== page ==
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  • Writer's picturePulsar Construction

Deck Building Tips For DIYers

Looking to add a deck to your home? A deck gives you a beautiful, functional outdoor living space where you can enjoy the great outdoors without leaving behind all the comforts of home. But who is going to build your deck? Do you hesitate between hiring a contractor and building your deck by yourself?

DIY-ing your deck will save you on labor costs, but it also may influence certain factors of your build based on your carpentry experience and time constraints.

Working with a contractor will add to your overall deck costs, but a contractor’s skillset and equipment better ensure your deck will meet your needs and aesthetic preferences — and is built up to code, and will last for decades.

If you want to build your deck yourself, here is some deck-building tips. Scroll down to see the basics of deck construction. So, let's start with the deck footings.


Deck Footing

* If you plan to build a free-standing ground-level deck to cover cracked concrete slabs or poorly growing grass areas, you will most likely use deck blocks or concrete slabs/pads to support your low-level deck. Deck blocks are precast concrete blocks that have a recessed area on top to hold a wooden post or beam. The blocks can be placed on a concrete pad or a compacted gravel base. It's the cheapest and easiest deck footing solution to build a ground-level deck with no holes to dig and no concrete to mix. One of the biggest problems with deck blocks they cannot resist side-to-side forces or frost heave, the seasonal movements may make your deck sloped or uneven. If you’re unconcerned about your ground-level deck moving a little, then deck blocks are probably for you. But, if you plan to build a raised deck or if you want to build a deck that you can leave to your kids, then you should use a buried foundation.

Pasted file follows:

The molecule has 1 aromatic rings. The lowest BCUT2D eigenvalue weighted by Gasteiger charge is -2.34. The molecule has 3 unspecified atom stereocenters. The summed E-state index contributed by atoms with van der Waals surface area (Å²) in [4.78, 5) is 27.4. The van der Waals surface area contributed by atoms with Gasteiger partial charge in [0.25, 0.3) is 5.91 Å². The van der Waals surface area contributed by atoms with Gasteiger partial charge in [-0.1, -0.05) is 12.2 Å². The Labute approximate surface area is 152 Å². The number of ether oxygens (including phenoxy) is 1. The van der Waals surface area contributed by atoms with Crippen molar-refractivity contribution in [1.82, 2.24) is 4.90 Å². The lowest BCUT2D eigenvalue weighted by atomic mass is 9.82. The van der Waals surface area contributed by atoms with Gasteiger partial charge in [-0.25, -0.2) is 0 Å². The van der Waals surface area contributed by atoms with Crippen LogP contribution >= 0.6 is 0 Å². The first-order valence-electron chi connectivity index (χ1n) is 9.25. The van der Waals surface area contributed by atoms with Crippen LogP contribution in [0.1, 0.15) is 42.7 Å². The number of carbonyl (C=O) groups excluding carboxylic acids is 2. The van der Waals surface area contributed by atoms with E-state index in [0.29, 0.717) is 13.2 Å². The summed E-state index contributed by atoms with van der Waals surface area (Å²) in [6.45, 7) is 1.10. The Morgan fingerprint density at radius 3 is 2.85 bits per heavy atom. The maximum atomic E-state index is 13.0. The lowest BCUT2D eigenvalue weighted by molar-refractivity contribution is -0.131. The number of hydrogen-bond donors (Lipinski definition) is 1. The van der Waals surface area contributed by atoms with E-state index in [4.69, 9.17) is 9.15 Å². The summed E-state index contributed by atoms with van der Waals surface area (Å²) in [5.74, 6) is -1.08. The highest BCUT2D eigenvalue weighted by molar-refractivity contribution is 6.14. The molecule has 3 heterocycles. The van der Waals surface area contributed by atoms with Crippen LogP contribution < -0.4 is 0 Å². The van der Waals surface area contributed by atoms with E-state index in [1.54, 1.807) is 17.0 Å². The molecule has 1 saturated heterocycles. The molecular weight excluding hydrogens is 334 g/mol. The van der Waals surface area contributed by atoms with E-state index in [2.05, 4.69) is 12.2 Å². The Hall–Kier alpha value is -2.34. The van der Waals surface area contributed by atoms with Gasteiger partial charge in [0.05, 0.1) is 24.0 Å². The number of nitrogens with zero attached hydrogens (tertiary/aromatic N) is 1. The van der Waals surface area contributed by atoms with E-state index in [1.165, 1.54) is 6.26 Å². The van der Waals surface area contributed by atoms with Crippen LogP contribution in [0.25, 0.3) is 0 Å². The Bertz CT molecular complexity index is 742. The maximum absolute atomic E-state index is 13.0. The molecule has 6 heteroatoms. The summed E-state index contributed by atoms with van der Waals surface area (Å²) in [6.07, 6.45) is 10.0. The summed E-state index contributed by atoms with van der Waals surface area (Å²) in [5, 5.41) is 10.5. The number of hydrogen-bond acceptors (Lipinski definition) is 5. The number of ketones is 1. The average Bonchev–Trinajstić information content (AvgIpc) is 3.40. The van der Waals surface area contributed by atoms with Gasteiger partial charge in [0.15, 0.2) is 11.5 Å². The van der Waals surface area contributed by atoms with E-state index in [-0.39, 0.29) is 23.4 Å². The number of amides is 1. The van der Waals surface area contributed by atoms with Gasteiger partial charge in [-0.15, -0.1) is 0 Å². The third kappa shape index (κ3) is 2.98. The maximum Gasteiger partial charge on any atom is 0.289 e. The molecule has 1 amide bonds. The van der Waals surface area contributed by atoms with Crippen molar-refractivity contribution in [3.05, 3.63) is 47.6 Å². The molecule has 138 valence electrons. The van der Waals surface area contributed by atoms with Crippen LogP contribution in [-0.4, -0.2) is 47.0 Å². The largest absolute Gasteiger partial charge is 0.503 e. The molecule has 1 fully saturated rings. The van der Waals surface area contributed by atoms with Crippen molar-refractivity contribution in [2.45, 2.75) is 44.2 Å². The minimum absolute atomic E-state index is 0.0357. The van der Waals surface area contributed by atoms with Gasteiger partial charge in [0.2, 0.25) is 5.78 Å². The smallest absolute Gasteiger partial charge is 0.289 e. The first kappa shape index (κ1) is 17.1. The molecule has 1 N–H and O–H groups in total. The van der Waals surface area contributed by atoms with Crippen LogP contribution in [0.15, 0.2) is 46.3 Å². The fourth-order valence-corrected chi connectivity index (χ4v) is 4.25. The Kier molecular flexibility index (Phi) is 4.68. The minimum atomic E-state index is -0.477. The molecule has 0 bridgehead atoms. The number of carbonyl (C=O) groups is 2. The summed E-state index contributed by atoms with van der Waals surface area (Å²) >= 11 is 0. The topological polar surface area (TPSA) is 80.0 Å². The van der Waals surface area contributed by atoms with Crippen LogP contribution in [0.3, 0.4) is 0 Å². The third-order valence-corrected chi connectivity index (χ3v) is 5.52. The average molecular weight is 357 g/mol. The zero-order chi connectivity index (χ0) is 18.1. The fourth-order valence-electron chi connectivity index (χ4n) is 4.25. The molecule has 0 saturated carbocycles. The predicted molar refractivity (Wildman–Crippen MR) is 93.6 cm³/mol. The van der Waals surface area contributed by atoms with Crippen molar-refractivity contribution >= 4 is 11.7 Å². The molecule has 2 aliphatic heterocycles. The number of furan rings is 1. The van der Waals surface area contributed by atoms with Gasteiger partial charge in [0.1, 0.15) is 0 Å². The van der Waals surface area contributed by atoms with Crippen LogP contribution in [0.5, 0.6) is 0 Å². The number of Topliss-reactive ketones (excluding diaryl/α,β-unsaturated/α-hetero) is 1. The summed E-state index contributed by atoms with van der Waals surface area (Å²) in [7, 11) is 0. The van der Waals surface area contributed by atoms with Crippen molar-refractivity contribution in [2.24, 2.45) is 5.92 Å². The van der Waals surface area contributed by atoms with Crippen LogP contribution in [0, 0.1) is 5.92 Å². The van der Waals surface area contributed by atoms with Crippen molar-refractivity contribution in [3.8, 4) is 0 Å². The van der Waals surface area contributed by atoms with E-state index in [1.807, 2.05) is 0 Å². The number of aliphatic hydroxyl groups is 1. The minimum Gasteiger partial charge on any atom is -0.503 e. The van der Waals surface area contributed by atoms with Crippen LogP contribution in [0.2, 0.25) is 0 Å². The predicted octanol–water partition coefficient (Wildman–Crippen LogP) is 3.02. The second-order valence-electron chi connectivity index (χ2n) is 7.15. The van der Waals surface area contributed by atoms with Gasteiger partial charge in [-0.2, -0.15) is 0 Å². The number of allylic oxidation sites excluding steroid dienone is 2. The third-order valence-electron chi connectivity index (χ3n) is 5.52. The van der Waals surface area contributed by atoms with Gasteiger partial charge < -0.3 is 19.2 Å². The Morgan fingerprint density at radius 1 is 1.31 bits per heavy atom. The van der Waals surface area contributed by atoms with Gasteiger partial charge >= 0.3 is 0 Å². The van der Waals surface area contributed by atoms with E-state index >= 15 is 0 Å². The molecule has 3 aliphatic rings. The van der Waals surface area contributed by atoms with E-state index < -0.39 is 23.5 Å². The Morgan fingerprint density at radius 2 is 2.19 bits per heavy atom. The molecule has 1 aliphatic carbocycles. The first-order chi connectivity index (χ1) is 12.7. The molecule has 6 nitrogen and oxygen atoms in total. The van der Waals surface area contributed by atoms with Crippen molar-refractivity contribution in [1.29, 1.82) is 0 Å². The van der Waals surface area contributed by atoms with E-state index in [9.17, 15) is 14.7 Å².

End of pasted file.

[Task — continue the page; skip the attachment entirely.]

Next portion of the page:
* If you plan to build a raised deck, using deck blocks as a deck footing for a raised deck is not recommended. Without a reliable deck footing/foundation, your deck may not be safe and may need permanent repairs. Please see the photo below.


Raised Deck Supported By Deck Blocks
Raised Deck Supported By Deck Blocks

The best type of general-purpose deck foundation uses thick cardboard tubes sunk into dug holes that extend below the frost line and are filled with concrete. Wooden posts sit on top of these piers, anchored with metal post saddles set into the wet concrete. Installing this system requires more skills and is more expensive than deck blocks, but poured concrete footings reduce the risk of movement and foundation failure to almost nothing if you put them in right.